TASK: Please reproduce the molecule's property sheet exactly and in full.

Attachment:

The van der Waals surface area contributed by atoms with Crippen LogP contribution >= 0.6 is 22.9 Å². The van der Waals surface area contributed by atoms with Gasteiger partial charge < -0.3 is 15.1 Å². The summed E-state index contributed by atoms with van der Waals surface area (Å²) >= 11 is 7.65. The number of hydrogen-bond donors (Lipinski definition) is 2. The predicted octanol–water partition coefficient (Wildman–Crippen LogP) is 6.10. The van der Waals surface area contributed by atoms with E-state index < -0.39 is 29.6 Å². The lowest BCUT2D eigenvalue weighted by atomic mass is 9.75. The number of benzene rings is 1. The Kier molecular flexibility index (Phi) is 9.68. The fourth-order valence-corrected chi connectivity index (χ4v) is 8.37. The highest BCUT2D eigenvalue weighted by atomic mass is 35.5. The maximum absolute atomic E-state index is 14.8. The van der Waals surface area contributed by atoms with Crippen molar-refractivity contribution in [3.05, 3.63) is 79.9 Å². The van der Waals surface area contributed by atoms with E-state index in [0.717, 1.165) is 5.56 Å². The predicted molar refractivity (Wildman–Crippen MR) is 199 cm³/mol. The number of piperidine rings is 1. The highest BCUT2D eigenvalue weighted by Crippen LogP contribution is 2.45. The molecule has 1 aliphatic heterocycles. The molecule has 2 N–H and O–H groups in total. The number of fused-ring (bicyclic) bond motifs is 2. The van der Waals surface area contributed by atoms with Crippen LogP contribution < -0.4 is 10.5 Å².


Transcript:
The van der Waals surface area contributed by atoms with Crippen LogP contribution >= 0.6 is 22.9 Å². The van der Waals surface area contributed by atoms with Gasteiger partial charge < -0.3 is 15.1 Å². The summed E-state index contributed by atoms with van der Waals surface area (Å²) >= 11 is 7.65. The number of hydrogen-bond donors (Lipinski definition) is 2. The predicted octanol–water partition coefficient (Wildman–Crippen LogP) is 6.10. The van der Waals surface area contributed by atoms with E-state index < -0.39 is 29.6 Å². The lowest BCUT2D eigenvalue weighted by atomic mass is 9.75. The number of benzene rings is 1. The Kier molecular flexibility index (Phi) is 9.68. The fourth-order valence-corrected chi connectivity index (χ4v) is 8.37. The highest BCUT2D eigenvalue weighted by atomic mass is 35.5. The maximum absolute atomic E-state index is 14.8. The van der Waals surface area contributed by atoms with Crippen molar-refractivity contribution in [3.05, 3.63) is 79.9 Å². The van der Waals surface area contributed by atoms with E-state index in [0.717, 1.165) is 5.56 Å². The predicted molar refractivity (Wildman–Crippen MR) is 199 cm³/mol. The number of piperidine rings is 1. The highest BCUT2D eigenvalue weighted by Crippen LogP contribution is 2.45. The molecule has 1 aliphatic heterocycles. The molecule has 2 N–H and O–H groups in total. The number of fused-ring (bicyclic) bond motifs is 2. The van der Waals surface area contributed by atoms with Crippen LogP contribution < -0.4 is 10.5 Å².